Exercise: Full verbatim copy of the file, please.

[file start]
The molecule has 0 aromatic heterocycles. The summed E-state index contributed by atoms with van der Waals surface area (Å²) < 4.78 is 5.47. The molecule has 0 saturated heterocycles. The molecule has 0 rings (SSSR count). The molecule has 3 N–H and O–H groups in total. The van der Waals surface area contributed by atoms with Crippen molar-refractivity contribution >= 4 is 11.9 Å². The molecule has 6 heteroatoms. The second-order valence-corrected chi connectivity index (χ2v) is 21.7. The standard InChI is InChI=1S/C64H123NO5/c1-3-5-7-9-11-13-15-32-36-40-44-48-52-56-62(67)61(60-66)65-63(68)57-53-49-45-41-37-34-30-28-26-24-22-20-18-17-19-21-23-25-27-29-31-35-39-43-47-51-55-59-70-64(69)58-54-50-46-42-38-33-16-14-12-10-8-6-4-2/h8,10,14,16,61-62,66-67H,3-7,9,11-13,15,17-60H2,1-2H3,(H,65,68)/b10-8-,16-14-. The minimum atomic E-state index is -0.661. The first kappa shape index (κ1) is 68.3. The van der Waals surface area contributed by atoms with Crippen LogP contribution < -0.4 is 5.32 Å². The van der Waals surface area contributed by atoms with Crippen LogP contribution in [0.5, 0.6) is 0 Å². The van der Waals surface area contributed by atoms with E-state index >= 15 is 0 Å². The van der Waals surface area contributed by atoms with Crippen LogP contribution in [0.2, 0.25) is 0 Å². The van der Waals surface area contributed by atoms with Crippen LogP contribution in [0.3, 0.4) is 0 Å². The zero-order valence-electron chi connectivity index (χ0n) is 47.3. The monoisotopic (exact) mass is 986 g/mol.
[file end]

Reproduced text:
The molecule has 0 aromatic heterocycles. The summed E-state index contributed by atoms with van der Waals surface area (Å²) < 4.78 is 5.47. The molecule has 0 saturated heterocycles. The molecule has 0 rings (SSSR count). The molecule has 3 N–H and O–H groups in total. The van der Waals surface area contributed by atoms with Crippen molar-refractivity contribution >= 4 is 11.9 Å². The molecule has 6 heteroatoms. The second-order valence-corrected chi connectivity index (χ2v) is 21.7. The standard InChI is InChI=1S/C64H123NO5/c1-3-5-7-9-11-13-15-32-36-40-44-48-52-56-62(67)61(60-66)65-63(68)57-53-49-45-41-37-34-30-28-26-24-22-20-18-17-19-21-23-25-27-29-31-35-39-43-47-51-55-59-70-64(69)58-54-50-46-42-38-33-16-14-12-10-8-6-4-2/h8,10,14,16,61-62,66-67H,3-7,9,11-13,15,17-60H2,1-2H3,(H,65,68)/b10-8-,16-14-. The minimum atomic E-state index is -0.661. The first kappa shape index (κ1) is 68.3. The van der Waals surface area contributed by atoms with Crippen LogP contribution < -0.4 is 5.32 Å². The van der Waals surface area contributed by atoms with Crippen LogP contribution in [0.5, 0.6) is 0 Å². The van der Waals surface area contributed by atoms with E-state index >= 15 is 0 Å². The van der Waals surface area contributed by atoms with Crippen LogP contribution in [0.2, 0.25) is 0 Å². The van der Waals surface area contributed by atoms with Crippen LogP contribution in [0.3, 0.4) is 0 Å². The zero-order valence-electron chi connectivity index (χ0n) is 47.3. The monoisotopic (exact) mass is 986 g/mol.